U.S. Durable Goods Orders Jump In October

Orders for durable goods climbed for the fourth consecutive month in October. Manufactured durable goods saw new orders jump by $11 billion — or 4.8 percent — to $239.4 billion.

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Orders for durable goods climbed for the fourth consecutive month in October, the U.S. Commerce Department announced Wednesday.

Manufactured durable goods saw new orders jump by $11 billion — or 4.8 percent — to $239.4 billion.

The increase, the largest since the previous October, was primarily attributed to the volatile commercial airplanes sector, the Associated Press reported. Demand for plans spiked by roughly 94 percent last month.

Transportation equipment overall increased 12 percent to lead all categories; excluding that sector, orders for large manufactured items climbed by 1 percent.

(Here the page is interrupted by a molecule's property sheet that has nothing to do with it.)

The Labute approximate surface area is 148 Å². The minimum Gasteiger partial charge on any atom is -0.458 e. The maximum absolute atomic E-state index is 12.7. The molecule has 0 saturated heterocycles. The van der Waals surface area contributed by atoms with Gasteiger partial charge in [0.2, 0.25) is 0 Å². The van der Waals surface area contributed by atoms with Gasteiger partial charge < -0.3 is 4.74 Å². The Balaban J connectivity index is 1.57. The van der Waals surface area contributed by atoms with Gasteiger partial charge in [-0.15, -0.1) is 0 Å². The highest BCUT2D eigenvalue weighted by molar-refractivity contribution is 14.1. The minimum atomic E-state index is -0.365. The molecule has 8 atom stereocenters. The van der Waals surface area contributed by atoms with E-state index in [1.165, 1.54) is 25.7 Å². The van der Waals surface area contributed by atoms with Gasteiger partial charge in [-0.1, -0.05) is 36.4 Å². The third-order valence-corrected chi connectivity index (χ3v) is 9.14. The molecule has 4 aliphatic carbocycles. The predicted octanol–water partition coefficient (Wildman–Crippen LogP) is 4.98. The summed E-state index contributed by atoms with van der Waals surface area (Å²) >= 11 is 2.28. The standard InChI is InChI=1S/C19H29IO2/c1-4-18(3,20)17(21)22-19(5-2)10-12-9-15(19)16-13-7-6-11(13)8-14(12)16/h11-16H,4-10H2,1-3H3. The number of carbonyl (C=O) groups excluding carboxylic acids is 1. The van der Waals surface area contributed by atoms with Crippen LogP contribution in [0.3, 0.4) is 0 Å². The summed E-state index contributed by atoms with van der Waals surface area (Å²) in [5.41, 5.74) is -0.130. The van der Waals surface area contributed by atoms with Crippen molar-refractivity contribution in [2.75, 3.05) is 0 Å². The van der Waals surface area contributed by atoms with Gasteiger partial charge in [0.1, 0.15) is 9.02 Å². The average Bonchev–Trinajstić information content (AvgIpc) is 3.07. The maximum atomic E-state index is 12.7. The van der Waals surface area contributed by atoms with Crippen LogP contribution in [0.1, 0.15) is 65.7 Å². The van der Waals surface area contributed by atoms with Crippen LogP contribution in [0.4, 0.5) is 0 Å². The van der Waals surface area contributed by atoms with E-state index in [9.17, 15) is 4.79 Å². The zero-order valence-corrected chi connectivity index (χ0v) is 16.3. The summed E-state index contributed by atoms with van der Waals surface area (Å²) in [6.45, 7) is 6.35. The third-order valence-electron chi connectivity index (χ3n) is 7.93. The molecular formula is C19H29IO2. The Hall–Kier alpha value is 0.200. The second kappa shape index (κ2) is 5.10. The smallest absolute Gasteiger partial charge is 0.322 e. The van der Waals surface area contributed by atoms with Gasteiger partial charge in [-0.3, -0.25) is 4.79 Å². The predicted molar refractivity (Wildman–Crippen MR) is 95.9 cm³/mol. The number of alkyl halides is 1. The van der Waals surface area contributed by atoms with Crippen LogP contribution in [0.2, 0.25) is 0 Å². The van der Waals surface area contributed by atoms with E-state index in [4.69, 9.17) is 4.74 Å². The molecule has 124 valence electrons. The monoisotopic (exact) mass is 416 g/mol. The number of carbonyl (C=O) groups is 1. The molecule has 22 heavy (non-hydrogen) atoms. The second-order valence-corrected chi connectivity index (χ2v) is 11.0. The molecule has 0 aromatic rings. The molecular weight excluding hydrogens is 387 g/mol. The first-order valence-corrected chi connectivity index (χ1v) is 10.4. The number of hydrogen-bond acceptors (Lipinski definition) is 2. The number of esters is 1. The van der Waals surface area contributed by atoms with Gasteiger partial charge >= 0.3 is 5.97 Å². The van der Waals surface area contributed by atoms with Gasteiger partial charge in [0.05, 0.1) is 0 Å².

Commerce Department officials also said that durable goods shipments increased again in October, led by fabricated metal products. Inventories remained stable, while unfilled orders for durable goods increased following four months of declines.

The AP, meanwhile, noted that orders for non-defense capital goods, excluding aircraft, were off by 4 percent compared to the same month last year. That metric helps track business investment and suggested that spending "remains under stress" despite economists' optimism about the latter half of 2016.

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